Health officer: Two Olympic Medical Center COVID-19 patients doing poorly

While Jefferson County is currently avoiding health care capacity constraints, Olympic Medical Center based in Port Angeles has 15 of its 17 Intensive Care Unit beds in use, health officials said.

Of the 15, three are COVID-19 patients, and the rest are hospitalized for non-COVID reasons, but the capacity constraints are a cause for concern for health officials, said Dr. Allison Berry, Clallam County health officer.

Two of the COVID-19 ICU patients are on ventilators.

“They’re doing quite poorly,” Berry said. “One may need to be transferred out” to a hospital in King or Pierce counties, Berry said.

“One of the things that cause you to be needed to be transferred out is organ failure and needing things like dialysis. That means you need a higher level of care than what we can provide here.”

All hospitals have contingency plans for times when more intensive care beds are needed. Currently OMC has not had to resort to its plan, but if hospitalizations continue to rise, it may, Berry said.

“I think a lot of people think the pandemic is over, and it’s certainly not out here,” she said.

Both Clallam and Jefferson counties are working to manage small outbreaks among unvaccinated friends and families in the more rural parts of the counties, specifically south Jefferson County and the West End, said Berry and Dr. Tom Locke, Jefferson County health officer.

“Unfortunately, I’m expecting this to occur periodically throughout the summer,” Locke said. “We’ll have outbreaks among the unvaccinated households and groups of people if they share the value of not getting vaccinated. If that’s something they have in common, they’re really at risk when they get together.

“The protections — the masking, the distancing, the capacity limits — those things are going away, so people who are unvaccinated need to be taking not less precautions, but more precautions, Locke added.

“The vaccines have been very successful for those willing to take them.”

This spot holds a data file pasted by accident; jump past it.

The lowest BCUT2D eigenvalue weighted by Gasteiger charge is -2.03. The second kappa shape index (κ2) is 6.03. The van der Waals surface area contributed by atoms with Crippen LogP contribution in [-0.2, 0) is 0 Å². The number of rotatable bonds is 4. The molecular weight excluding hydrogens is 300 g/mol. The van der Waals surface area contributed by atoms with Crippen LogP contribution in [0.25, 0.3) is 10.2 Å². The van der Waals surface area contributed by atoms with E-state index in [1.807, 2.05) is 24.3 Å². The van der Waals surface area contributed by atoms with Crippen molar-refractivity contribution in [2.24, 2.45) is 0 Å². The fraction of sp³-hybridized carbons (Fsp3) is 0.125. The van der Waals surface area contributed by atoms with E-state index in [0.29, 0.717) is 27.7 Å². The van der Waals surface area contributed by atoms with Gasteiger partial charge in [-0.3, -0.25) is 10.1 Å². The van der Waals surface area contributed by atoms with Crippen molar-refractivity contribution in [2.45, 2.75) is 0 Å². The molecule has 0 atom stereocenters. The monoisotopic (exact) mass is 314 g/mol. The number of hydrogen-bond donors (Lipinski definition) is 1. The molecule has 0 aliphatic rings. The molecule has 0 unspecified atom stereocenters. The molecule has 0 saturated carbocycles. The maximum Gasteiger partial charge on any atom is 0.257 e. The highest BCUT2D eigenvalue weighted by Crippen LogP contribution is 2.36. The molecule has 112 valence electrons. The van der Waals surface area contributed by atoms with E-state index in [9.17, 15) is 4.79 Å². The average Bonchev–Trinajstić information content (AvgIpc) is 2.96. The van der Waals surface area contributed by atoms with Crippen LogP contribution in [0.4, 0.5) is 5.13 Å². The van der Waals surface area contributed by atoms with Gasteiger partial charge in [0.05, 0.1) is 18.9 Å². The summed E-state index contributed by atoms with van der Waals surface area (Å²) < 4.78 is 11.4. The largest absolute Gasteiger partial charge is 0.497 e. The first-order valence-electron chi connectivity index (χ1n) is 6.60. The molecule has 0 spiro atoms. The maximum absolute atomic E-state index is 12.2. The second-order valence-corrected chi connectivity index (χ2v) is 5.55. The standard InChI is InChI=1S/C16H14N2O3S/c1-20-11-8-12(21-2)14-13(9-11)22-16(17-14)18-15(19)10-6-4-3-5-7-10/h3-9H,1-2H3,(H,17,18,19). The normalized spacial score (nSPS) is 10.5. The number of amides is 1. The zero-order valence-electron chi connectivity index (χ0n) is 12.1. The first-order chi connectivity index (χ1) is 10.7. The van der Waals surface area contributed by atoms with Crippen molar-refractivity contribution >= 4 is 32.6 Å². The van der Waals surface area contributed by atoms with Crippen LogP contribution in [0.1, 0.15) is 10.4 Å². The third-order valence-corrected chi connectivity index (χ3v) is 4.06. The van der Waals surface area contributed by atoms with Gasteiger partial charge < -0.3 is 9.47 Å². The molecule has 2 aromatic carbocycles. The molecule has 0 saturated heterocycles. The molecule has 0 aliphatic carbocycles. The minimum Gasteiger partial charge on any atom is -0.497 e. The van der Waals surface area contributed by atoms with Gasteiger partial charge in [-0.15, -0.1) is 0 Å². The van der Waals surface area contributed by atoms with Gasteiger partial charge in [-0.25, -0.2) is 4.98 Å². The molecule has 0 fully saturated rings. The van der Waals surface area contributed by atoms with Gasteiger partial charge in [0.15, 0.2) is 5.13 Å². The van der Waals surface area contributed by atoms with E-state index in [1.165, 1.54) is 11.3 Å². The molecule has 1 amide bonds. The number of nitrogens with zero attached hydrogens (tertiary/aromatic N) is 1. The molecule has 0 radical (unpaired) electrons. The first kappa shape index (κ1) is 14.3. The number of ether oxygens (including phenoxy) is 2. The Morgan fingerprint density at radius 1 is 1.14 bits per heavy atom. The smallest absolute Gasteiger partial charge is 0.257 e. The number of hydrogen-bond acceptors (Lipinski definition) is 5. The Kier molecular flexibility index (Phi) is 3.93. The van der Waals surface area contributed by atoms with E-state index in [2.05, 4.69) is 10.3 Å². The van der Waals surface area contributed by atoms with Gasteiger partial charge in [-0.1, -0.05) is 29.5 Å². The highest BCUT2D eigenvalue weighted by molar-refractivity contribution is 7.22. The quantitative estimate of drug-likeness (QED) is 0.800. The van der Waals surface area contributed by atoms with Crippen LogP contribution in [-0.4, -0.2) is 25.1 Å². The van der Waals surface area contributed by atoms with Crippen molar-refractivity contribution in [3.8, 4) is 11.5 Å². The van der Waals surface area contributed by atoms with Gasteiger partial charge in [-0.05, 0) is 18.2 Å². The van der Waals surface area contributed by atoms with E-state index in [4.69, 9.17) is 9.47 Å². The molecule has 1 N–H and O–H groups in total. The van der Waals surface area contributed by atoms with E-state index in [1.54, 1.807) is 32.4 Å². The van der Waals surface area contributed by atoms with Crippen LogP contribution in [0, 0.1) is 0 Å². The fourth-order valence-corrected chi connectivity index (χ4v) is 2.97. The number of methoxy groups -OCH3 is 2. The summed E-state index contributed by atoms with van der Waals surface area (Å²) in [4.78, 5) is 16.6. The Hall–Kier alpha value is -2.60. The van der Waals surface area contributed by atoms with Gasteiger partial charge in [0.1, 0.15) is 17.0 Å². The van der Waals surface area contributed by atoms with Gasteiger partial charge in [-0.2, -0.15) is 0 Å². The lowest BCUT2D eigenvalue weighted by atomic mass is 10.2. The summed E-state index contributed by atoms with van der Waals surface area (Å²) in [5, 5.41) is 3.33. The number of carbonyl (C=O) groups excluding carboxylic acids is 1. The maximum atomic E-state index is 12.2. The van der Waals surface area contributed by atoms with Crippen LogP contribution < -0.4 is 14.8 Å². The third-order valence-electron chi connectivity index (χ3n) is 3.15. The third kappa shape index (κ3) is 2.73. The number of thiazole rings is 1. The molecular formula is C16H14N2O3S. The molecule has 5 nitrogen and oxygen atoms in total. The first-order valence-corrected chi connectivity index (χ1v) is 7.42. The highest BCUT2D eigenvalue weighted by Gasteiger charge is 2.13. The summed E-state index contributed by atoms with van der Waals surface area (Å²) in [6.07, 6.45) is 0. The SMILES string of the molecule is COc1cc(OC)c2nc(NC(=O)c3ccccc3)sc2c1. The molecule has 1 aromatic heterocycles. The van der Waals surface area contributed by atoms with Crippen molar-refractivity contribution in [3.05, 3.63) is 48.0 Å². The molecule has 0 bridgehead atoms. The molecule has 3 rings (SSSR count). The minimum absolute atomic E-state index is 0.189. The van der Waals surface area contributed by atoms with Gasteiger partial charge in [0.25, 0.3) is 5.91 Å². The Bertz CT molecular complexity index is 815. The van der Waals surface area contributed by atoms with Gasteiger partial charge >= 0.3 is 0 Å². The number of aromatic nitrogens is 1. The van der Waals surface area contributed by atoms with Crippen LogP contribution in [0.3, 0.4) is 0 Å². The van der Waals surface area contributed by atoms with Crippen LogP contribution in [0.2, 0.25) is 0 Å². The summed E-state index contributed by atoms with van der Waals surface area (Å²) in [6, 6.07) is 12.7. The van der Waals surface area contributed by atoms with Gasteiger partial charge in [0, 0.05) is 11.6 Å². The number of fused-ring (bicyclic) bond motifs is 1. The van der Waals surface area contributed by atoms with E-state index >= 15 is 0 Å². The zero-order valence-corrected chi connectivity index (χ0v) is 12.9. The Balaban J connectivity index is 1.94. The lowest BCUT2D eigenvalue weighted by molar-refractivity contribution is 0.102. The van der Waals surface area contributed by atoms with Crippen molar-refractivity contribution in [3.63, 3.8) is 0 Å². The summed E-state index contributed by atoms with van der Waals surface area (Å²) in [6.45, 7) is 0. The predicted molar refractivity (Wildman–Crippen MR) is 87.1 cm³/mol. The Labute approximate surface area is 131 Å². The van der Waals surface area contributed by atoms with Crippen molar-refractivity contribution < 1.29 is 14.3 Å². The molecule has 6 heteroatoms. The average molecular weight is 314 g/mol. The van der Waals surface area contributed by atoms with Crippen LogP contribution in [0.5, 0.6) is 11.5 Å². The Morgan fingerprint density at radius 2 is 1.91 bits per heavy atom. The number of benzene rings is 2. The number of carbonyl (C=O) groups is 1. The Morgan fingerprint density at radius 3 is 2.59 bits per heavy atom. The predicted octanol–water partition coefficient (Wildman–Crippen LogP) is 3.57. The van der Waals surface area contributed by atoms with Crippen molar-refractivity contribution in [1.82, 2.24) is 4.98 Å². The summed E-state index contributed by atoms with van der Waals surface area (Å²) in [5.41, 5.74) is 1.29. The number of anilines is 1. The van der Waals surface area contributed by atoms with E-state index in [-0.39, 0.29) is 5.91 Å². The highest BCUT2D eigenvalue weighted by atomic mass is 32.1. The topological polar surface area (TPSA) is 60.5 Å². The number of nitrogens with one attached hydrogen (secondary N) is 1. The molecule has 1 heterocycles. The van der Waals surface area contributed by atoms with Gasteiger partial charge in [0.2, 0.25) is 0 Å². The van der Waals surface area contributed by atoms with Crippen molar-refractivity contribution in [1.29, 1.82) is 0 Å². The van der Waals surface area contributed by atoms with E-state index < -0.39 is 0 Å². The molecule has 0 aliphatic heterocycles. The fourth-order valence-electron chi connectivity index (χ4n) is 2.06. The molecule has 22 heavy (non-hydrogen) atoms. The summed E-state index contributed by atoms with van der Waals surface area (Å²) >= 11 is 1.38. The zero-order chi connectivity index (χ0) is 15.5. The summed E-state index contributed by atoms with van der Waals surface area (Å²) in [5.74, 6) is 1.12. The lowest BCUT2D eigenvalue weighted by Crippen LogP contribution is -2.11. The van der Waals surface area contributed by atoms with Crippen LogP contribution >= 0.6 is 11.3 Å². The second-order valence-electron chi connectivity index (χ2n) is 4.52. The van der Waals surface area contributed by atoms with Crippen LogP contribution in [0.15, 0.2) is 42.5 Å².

Officials in both counties have been conducting outreach and pop-up clinics to make vaccines more available in the remote areas of the North Olympic Peninsula.

In the West End, Forks pharmacies and clinics are starting to receive vaccines, finally, which will make vaccination appointments more accessible for residents, Berry said.

In Jefferson County, a pop-up clinic is scheduled from 9:30 a.m.-2 p.m. today at the Tri-Area Food Bank, 760 Chimacum Road. Moderna and Johnson & Johnson vaccines are available.

Walk-ins are welcome; appointments also can be made at tinyurl.com/TriAreaAppointments.

Today and Friday, Clallam County Public Health officials will offer Johnson & Johnson and Moderna vaccines from 11 a.m. to 2:30 p.m. at the Port Angeles Food Bank, 632 N. Oakridge Drive, according to the clinic calendar.

More vaccination clinics on the North Olympic Peninsula can be found at peninsuladailynews.com/news/gamma-variant-infections-increasing-statewide.

The state has a vaccination locator at vaccinelocator.doh.wa.gov, which allows users to see where appointments are available and which vaccine will be used.

While all state residents 12 and older are eligible to be vaccinated, anyone younger than 18 can receive only Pfizer’s vaccine.

Eighty-one cases have been confirmed in June so far in Clallam County, about 5.66 percent of 1,432 cases reported since the pandemic began, according to county data.

Jefferson County has confirmed 26 cases this month, about 5.87 percent of the 443 total cases since the pandemic began, according to county data.

Twenty-five cases were active in Clallam County on Tuesday with six hospitalized and three in the ICU. Jefferson County had eight active cases and at least one hospitalization.

Clallam County has recorded 12 deaths due to COVID-19 while Jefferson County has recorded four.

Clallam County is in the state’s high-risk category with a case rate of 82 per 100,000 population for the past two weeks as of Tuesday. As the two large outbreaks in Clallam County are brought to an end, Berry said she expects the case rate to start dropping again.

Jefferson County is in the state’s moderate-risk category with a case rate of 68.97 per 100,000 for the two weeks prior as of Saturday.

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